HM Treasury published the government response to the feedback received on the consultation for updating the prudential regime of UK before the end of the Brexit transition period. The government has laid the secondary legislation—entitled "The Financial Holding Companies (Approval etc.) and Capital Requirements (Capital Buffers and Macro-prudential Measures) (Amendment) (EU Exit) Regulations 2020"—implementing the relevant CRD5 provisions before Parliament on October 15, 2020, after dialog with BoE, PRA, and FCA as well as after considering feedback to the consultation. The government will implement EU legislation that applies before the end of 2020 and this includes the transposition of CRD5 into the national law by December 28, 2020. The government is expected to publish a consultation in Autumn 2020 toward the implementation of certain provisions discussed in this response.
The government ran a consultation on its proposed approach to implementation of the Capital Requirements Directive 5 (CRD5) from July 16, 2020 to August 20, 2020. This Directive updates the prudential legislative framework that applies to banks and systemic investment firms. The consultation outlined proposals of the government for new requirements on financial holding companies, changes to the macro-prudential toolkit, and the intention to exempt non-systemic investment firms from the scope of CRD5, and sought comments. The government received eight responses from a mixture of industry bodies and financial institutions, including BNY Mellon, Building Society Association, The Investment Association, and UK Finance. The responses broadly highlighted agreement with the proposed approach of the government but noted a few areas that required clarification or highlighted specific complexities. These areas related to the macro-prudential updates and the holding company approval regime. The following are the key highlights of the government response:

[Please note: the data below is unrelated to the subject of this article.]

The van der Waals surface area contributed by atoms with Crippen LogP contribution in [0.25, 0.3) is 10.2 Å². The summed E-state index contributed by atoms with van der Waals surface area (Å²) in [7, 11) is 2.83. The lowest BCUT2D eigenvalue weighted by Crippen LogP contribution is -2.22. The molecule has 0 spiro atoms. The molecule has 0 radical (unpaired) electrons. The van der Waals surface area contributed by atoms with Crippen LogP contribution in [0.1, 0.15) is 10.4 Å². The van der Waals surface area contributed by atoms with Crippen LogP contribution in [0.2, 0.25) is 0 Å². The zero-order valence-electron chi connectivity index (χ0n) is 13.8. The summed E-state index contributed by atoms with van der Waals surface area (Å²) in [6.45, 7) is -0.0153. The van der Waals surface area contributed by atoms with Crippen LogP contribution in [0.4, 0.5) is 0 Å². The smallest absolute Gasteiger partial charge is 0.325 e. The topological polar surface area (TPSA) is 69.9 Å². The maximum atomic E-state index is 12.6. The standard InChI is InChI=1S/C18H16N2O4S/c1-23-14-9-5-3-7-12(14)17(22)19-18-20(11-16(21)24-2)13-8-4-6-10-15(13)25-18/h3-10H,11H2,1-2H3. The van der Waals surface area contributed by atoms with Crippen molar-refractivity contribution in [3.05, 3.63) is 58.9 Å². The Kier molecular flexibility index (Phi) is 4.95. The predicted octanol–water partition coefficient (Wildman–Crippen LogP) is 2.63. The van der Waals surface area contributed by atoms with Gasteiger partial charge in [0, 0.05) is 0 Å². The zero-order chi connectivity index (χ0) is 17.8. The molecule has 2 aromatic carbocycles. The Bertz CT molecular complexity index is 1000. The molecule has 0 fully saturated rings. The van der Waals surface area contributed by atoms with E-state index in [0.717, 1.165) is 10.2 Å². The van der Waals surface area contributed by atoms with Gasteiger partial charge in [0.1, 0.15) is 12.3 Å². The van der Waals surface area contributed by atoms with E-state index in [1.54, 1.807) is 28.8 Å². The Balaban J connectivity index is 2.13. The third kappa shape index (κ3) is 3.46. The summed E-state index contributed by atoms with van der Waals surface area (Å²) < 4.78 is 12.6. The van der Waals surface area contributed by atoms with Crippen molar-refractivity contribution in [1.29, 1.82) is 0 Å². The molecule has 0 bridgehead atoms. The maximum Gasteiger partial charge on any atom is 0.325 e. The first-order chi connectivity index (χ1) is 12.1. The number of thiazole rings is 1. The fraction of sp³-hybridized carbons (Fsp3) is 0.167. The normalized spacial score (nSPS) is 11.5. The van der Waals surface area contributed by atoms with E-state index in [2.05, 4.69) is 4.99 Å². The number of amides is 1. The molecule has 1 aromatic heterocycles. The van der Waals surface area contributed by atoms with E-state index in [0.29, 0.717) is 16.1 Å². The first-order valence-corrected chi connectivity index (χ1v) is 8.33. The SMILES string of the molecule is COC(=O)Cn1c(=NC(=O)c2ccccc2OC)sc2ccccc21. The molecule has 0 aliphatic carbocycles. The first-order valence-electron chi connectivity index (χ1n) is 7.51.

- PRA and Financial Policy Committee will be given powers to set an other systemically important institution, or O-SII, buffer, to require ring-fenced banks and large building societies to hold a sufficient level of capital. The legislation will also make necessary updates to the definition of Other and Globally Systemically Important Institutions to reflect changes set out in the Directive. PRA plans to consult on the implementation of these provisions in Autumn of 2020.
- PRA will be given a power over the CRD5 systemic risk buffer and will have the ability to recognize third-country systemic risk buffers. PRA intends to explain its approach to the revised CRD5 systemic risk buffer in its Autumn consultation. FPC and PRA will continue to be able to apply macro-prudential Sectoral Capital Requirements.
- A bespoke holding company approval regime will be created for parent holding companies and other holding companies required to comply with the Capital Requirements Directive or the Capital Requirements Regulation (CRR) on a consolidated or sub-consolidated basis. The government will legislate to provide PRA with the enforcement powers required to supervise holding companies, as required for transposition of CRD5. Other holding companies that are not the ultimate parent or responsible for sub-consolidated requirements will not be subject to approval.
- PRA will also be given the power to remove members of management boards where an individual is no longer of sufficiently good repute, no longer possesses sufficient knowledge, skills, experience, honesty, integrity, or independence of mind, or is no longer able to commit sufficient time.
- The Senior Managers and Certification Regime, or SMCR, will not be extended as part of the legislation.
Finally, in its response, PRA noted that it does consider climate risks as part of its Supervisory Review and Evaluation Process (SREP) and that its approach to SREP is covered in the supervisory statement SS3/19.
Keywords: Europe, UK, Banking, CRD5 Transposition, Regulatory Capital, Basel, Brexit, SM&CR, CRD5, Responses to Consultation, HM Treasury
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